Wednesday, 28 September 2011

Recipe: Pumpkin Pie (Gluten Free)

Not many of the English have ever tried a proper, American-style pumpkin pie. Just like with my Apple Butter, it takes some getting your head around it. I know that I've got a couple of friends that should try it again, because they had it straight out of the oven, which isn't as nice as after it's cooled down.

Growing up, pumpkin pie was only served on Thanksgiving, and it was either shop-bought, or the pumpkin came out of the tin. Having my own place, I now grow a few pumpkins in my back garden. If I need bigger ones for carving, once I clean the gross stuff out, I scrape the flesh so it's quite thin (it makes it easier for carving, especially when you use stencils), and save it. I tend to put it in 2 to 2 1/2 cup amounts into a zipper bag, and just toss it into the freezer until I want it.

And, I don't just make pumpkin pie in the autumn. Since I'm no longer in the States, I haven't celebrated Thanksgiving since I last visited my family in 2003. I make it whenever I fancy it. We always have it for Yule and Christmas, in my house, and the Imp's Grumpy gets a pumpkin pie for his birthday in June.  I miss having "Cool Whip" on top, but I get by with squirty cream.

The recipe that I use is from Michelle Jones, of . I use my own gluten free basic pastry recipe, but I'm needing to experiment with how to get it to not glue itself to my metal pie plate in the baking process...I'm thinking either greasing the pan, rolling the pastry instead of pressing it in like I normally do (since I'm getting better at rolling it out without it disintegrating), and/or layering baking paper underneath.

But, here's the recipe that Ms. Jones posted, along with the alterations that I make:

1 unbaked pie crust (deep dish, if you are getting store bought)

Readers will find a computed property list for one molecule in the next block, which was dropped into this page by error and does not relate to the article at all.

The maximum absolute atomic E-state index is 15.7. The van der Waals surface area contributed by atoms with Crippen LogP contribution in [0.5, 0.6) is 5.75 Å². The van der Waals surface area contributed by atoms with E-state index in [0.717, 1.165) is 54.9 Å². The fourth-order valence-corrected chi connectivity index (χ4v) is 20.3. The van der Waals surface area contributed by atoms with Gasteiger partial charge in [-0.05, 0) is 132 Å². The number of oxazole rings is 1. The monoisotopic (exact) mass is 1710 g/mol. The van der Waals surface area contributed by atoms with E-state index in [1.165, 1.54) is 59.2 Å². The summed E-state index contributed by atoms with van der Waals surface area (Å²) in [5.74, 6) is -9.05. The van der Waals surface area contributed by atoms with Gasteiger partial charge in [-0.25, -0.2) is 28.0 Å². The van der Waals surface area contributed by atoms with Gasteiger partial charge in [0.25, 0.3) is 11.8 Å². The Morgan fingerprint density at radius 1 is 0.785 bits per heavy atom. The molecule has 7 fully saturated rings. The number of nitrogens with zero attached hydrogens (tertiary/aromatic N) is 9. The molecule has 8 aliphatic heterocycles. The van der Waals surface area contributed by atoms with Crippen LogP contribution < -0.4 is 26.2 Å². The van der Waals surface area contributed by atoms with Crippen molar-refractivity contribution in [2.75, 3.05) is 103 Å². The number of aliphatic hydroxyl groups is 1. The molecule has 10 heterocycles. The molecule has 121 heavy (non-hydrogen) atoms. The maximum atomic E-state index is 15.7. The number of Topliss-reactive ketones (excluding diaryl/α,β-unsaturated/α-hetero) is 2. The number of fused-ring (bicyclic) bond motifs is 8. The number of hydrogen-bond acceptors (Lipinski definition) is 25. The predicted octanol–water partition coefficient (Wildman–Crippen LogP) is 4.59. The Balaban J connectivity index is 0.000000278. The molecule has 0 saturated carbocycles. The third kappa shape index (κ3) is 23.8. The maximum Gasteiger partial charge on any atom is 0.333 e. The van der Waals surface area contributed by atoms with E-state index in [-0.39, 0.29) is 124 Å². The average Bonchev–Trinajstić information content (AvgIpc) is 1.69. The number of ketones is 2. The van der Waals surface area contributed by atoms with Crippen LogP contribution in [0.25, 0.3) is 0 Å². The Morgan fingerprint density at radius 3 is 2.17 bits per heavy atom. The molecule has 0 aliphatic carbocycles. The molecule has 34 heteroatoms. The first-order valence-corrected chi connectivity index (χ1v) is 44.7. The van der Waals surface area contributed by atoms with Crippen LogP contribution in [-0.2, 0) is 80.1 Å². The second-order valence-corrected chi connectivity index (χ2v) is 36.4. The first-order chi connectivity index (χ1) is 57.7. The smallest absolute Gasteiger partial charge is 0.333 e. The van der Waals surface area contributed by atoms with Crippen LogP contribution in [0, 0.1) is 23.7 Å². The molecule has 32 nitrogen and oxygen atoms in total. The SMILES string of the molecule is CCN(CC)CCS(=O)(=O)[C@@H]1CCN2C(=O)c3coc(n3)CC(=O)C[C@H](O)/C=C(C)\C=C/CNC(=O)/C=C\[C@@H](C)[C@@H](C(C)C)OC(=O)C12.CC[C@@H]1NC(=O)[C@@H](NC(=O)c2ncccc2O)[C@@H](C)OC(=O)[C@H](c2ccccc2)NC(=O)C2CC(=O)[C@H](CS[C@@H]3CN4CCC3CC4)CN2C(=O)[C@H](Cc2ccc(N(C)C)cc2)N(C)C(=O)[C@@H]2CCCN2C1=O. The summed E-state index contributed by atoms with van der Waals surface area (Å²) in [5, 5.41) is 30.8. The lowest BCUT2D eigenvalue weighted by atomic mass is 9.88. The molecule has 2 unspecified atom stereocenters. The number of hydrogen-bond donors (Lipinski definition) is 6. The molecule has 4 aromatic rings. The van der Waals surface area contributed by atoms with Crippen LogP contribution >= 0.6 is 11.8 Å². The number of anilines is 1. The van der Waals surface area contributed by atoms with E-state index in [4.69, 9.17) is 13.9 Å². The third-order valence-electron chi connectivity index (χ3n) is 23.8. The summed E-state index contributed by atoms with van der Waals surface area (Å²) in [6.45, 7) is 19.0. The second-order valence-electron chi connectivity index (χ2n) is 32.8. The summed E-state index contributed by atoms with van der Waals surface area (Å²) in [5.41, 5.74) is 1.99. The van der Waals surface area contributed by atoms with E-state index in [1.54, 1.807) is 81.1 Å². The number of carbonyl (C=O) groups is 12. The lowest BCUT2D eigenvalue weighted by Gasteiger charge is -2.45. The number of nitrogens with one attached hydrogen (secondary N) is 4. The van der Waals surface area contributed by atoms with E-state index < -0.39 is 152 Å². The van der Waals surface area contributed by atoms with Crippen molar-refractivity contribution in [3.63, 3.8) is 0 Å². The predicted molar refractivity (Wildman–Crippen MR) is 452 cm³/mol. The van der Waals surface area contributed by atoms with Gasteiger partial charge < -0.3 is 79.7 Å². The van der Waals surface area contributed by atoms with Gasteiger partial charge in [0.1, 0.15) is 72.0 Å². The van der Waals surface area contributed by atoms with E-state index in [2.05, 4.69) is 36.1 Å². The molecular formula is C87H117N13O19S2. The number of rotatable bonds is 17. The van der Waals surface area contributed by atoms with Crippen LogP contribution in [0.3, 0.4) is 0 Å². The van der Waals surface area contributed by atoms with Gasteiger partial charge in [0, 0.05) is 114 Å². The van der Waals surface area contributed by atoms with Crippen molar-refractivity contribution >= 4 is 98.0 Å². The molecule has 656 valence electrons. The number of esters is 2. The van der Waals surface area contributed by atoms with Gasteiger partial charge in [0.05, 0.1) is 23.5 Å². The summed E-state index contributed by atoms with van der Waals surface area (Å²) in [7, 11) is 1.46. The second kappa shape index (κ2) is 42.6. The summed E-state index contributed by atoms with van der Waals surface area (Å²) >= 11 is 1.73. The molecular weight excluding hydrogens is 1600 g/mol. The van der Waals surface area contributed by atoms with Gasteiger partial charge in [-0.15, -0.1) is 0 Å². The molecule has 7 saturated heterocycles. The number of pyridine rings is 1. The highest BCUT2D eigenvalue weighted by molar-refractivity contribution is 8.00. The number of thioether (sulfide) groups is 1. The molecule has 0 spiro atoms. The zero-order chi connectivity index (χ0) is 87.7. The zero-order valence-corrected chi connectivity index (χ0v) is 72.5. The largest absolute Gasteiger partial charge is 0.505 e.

2 c. fresh pumpkin purée (or canned pumpkin) (I steam my pumpkin flesh before puréeing it, but you can also roast it)
1 14-ounce can sweetened condensed milk (I use the Carnation condensed Milk, and one tin will do, whether it be the normal or Light)
2 large eggs (in the lifetime that my quails start laying, I'm waiting to try using their will take approximately 10)
1 1/2 tsp. ground cinnamon (I have a thing for cinnamon, so I do the 'this looks about right' method, and use quite a bit)
1/2 tsp. ground ginger
1/2 tsp. nutmeg
1/2 tsp. salt
(If you like the spicier pies, add 1/2 tsp. cloves, I do not use them.)(I do put the cloves in, it's Ms. Jones that doesn't)

Combine filling ingredients with mixer and pour into pastry shell.  Place a folded piece of foil around the crust to prevent over-baking.  Bake for 15 minutes at 425 degrees (220C/Gas Mark 7) then reduce heat to 350 degrees (180C/Gas Mark 4) and continue to bake for 35-40 minutes longer (or until knife inserted 1-inch from the edge comes out clean and not gooey).  
Remove pie from oven and cool on wire rack for about an hour or so.  Serve pie slices with a dollop of whipped cream.  Refrigerate leftovers; if there are any!

For the future, I do cross a lot between American and English recipes. If I forget to write out what I've converted (such as the original of this recipe only had the temperatures in Fahrenheit), my favourite site for conversions is this one:

1 comment:

Raine said...

Sounds great. Will have to try it with some of our squash's :)